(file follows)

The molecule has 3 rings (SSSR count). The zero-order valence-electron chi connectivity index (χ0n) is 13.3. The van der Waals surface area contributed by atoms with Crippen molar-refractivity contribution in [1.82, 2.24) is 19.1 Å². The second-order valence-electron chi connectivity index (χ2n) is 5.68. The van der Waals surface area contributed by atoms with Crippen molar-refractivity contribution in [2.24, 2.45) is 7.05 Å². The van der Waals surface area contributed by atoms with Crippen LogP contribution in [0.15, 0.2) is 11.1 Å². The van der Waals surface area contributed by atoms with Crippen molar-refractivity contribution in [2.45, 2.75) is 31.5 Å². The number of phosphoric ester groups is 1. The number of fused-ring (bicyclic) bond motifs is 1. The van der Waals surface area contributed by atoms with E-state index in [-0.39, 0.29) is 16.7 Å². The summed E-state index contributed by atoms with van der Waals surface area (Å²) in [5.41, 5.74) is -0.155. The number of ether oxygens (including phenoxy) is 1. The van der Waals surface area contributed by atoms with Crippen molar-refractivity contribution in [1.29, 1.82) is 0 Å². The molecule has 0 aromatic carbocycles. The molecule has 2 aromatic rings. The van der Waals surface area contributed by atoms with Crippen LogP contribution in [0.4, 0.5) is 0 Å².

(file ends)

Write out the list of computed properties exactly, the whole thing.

The molecule has 3 rings (SSSR count). The zero-order valence-electron chi connectivity index (χ0n) is 13.3. The van der Waals surface area contributed by atoms with Crippen molar-refractivity contribution in [1.82, 2.24) is 19.1 Å². The second-order valence-electron chi connectivity index (χ2n) is 5.68. The van der Waals surface area contributed by atoms with Crippen molar-refractivity contribution in [2.24, 2.45) is 7.05 Å². The van der Waals surface area contributed by atoms with Crippen LogP contribution in [0.15, 0.2) is 11.1 Å². The van der Waals surface area contributed by atoms with Crippen molar-refractivity contribution in [2.45, 2.75) is 31.5 Å². The number of phosphoric ester groups is 1. The number of fused-ring (bicyclic) bond motifs is 1. The van der Waals surface area contributed by atoms with E-state index in [-0.39, 0.29) is 16.7 Å². The summed E-state index contributed by atoms with van der Waals surface area (Å²) in [5.41, 5.74) is -0.155. The number of ether oxygens (including phenoxy) is 1. The van der Waals surface area contributed by atoms with Crippen molar-refractivity contribution in [1.29, 1.82) is 0 Å². The molecule has 0 aromatic carbocycles. The molecule has 2 aromatic rings. The van der Waals surface area contributed by atoms with Crippen LogP contribution in [0.4, 0.5) is 0 Å².